China Eyes $2 bln Blockchain Spending in Four Years
A report by global market intelligence firm, IDC, estimates China’s spending on blockchain technology will reach over $2 bln in four years. According to Xinhua, China’s expenditures on blockchain technology will see a compound annual growth rate (CAGR) of 65.7% by 2023 spanning across the banking sector, manufacturing, retail, and professional services with doors opening to other sectors too.
This means a slight uptrend change as IDC had earlier, based on China’s blockchain spending of $79.5 mln in 2017, estimated that the expenditure will reach US$1.67 billion by 2022 at a CAGR of 83.9% between 2017 and 2022. It forms a part of the firm’s updated Worldwide Semiannual Blockchain Spending Guide in which, as at August, it puts global blockchain spending forecast by 2023 at $15.9 bln.
To see this outlook realized, even as IDC maintains that the official recognition by the Chinese authorities will push the applications of blockchain technology and power fast spending growth in the sector, China will have to see through several corresponding developments that would spur the optimal use of the advantages distributed ledger technologies have to offer.
With Hong Kong now issuing new regulatory regulations and granted the first batch of licenses – Tencent got a virtual bank licence and the market having strong expectations for the licenses of Huobi and OKEx, some of them may already be happening albeit not coordinated by an entity but gradually unfolding from various points to make mainland China more open to the blockchain industry.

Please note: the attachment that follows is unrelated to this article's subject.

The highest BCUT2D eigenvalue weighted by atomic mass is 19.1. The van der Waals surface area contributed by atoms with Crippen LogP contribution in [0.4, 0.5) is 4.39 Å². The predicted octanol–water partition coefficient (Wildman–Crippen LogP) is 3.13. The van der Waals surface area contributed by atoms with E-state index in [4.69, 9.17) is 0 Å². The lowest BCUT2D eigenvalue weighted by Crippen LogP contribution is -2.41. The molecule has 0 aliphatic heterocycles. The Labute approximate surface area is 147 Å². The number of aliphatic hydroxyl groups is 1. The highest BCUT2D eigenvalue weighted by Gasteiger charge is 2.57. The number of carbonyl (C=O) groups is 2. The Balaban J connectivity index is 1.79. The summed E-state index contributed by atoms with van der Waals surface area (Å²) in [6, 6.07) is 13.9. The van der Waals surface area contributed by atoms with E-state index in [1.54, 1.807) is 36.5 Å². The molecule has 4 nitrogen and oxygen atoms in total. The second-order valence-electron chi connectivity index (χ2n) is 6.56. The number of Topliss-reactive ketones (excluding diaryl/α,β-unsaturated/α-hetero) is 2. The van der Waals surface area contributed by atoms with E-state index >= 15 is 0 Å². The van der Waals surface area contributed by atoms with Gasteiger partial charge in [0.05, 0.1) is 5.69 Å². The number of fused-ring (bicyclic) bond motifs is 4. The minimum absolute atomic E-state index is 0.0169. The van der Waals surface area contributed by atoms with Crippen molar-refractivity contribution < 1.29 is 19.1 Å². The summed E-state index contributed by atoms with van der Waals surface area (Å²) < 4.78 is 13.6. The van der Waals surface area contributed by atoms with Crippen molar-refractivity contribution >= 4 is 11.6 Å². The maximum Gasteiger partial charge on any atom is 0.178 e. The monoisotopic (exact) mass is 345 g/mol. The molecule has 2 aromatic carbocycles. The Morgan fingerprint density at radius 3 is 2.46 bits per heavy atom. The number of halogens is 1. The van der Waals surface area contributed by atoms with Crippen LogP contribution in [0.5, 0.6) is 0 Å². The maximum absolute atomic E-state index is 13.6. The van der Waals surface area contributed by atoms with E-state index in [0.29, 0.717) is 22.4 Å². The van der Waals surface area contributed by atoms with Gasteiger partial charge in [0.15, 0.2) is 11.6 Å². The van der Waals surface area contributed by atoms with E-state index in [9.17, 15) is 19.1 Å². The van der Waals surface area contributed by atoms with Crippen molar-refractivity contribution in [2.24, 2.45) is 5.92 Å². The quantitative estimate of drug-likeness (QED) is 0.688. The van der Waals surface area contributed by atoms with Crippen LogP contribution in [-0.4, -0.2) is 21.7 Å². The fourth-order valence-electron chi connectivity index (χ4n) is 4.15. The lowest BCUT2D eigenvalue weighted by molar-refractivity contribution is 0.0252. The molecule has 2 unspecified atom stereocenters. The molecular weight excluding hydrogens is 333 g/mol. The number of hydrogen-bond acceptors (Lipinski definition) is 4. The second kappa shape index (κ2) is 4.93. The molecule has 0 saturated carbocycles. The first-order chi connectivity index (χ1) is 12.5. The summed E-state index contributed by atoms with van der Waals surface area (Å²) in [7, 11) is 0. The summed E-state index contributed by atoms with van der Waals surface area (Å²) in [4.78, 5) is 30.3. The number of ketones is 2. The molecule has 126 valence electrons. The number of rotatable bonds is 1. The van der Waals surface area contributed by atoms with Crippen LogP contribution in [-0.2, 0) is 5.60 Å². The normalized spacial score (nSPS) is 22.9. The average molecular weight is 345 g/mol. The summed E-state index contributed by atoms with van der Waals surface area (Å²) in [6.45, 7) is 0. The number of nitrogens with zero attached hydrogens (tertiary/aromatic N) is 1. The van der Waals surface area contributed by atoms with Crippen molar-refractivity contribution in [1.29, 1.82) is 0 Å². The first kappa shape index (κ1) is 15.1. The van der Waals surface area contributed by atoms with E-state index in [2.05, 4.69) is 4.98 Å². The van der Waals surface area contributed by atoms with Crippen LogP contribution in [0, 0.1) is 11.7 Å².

Related to this projection is the prediction that there will soon be a court of blockchain and the first will be built in China. Ahead of the GCC LegalTech Summit in Dubai where the Chinese Supreme People’s Court is expected to showcase its innovation and technology programme, Chairman at The Metis Institute, Mark Beer (OBE), has suggested that the China International Commercial Court is another way that China is planning to reshape the global standard for dispute resolution and, with a blockchain court, will help to resolve blockchain and smart contract related disputes as it boasts of the power to enforce decisions.
Also expected at Digital Transformation Asia in Kuala Lumpur this week is the showcasing of the technological and process requirements of a proof-of-concept Catalyst project that includes China Mobile, Hewlett Packard Enterprise (HPE), Beijing University of Posts and Telecommunications (BUPT), AsiaInfo and Newland. They are working to develop a reference implementation of a decentralized application (dApp)-based capability exposure platform and marketplace which explores a new way for telcos to monetize their assets.
China Mobile and its partners have come up with a way to generate new revenue from app calls and data usage as well as position themselves as engines for innovation. The platform will allow telcos to make their APIs available to developers and settle payments automatically using tokens via smart contracts – this ensures trust for all stakeholders in the platform ecosystem – the CSP, partners and developers, and the end-users themselves. This use case will also allow CSPs to drastically scale the number of partners they can work with by removing manual settlements.